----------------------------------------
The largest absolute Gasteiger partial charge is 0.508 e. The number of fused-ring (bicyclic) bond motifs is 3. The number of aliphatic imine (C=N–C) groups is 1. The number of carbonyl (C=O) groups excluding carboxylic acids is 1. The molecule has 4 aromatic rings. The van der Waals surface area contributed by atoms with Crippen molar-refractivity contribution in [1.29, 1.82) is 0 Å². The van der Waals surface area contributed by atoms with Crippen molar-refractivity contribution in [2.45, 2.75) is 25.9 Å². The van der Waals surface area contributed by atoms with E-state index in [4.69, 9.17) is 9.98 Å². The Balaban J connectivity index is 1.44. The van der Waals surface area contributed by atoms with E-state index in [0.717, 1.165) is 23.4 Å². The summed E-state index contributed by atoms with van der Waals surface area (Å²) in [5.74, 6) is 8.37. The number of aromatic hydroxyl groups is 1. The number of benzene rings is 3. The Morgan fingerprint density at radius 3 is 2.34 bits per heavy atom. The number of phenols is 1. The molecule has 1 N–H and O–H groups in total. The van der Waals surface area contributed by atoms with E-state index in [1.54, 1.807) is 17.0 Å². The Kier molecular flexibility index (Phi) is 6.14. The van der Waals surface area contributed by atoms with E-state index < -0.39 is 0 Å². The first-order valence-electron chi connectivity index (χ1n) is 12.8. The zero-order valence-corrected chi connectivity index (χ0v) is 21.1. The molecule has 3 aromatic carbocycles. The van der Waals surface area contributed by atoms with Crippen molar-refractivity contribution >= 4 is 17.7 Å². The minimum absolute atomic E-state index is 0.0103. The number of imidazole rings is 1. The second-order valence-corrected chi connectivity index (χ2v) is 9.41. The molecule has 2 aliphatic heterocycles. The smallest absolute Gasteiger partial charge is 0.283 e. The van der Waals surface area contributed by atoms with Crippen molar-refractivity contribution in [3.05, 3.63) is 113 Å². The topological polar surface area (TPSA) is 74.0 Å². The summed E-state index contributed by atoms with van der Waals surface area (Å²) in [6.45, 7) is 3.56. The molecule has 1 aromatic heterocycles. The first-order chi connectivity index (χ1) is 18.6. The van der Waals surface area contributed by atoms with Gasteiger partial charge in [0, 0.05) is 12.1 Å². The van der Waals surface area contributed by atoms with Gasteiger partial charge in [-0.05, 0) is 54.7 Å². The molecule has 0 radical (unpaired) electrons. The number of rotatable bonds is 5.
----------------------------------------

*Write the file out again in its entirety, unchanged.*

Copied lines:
The largest absolute Gasteiger partial charge is 0.508 e. The number of fused-ring (bicyclic) bond motifs is 3. The number of aliphatic imine (C=N–C) groups is 1. The number of carbonyl (C=O) groups excluding carboxylic acids is 1. The molecule has 4 aromatic rings. The van der Waals surface area contributed by atoms with Crippen molar-refractivity contribution in [1.29, 1.82) is 0 Å². The van der Waals surface area contributed by atoms with Crippen molar-refractivity contribution in [2.45, 2.75) is 25.9 Å². The van der Waals surface area contributed by atoms with E-state index in [4.69, 9.17) is 9.98 Å². The Balaban J connectivity index is 1.44. The van der Waals surface area contributed by atoms with E-state index in [0.717, 1.165) is 23.4 Å². The summed E-state index contributed by atoms with van der Waals surface area (Å²) in [5.74, 6) is 8.37. The number of aromatic hydroxyl groups is 1. The number of benzene rings is 3. The Morgan fingerprint density at radius 3 is 2.34 bits per heavy atom. The number of phenols is 1. The molecule has 1 N–H and O–H groups in total. The van der Waals surface area contributed by atoms with E-state index in [1.54, 1.807) is 17.0 Å². The Kier molecular flexibility index (Phi) is 6.14. The van der Waals surface area contributed by atoms with E-state index < -0.39 is 0 Å². The first-order valence-electron chi connectivity index (χ1n) is 12.8. The zero-order valence-corrected chi connectivity index (χ0v) is 21.1. The molecule has 3 aromatic carbocycles. The van der Waals surface area contributed by atoms with Crippen molar-refractivity contribution >= 4 is 17.7 Å². The minimum absolute atomic E-state index is 0.0103. The number of imidazole rings is 1. The second-order valence-corrected chi connectivity index (χ2v) is 9.41. The molecule has 2 aliphatic heterocycles. The smallest absolute Gasteiger partial charge is 0.283 e. The van der Waals surface area contributed by atoms with Crippen molar-refractivity contribution in [3.05, 3.63) is 113 Å². The topological polar surface area (TPSA) is 74.0 Å². The summed E-state index contributed by atoms with van der Waals surface area (Å²) in [6.45, 7) is 3.56. The molecule has 1 aromatic heterocycles. The first-order chi connectivity index (χ1) is 18.6. The van der Waals surface area contributed by atoms with Gasteiger partial charge in [0, 0.05) is 12.1 Å². The van der Waals surface area contributed by atoms with Gasteiger partial charge in [-0.05, 0) is 54.7 Å². The molecule has 0 radical (unpaired) electrons. The number of rotatable bonds is 5.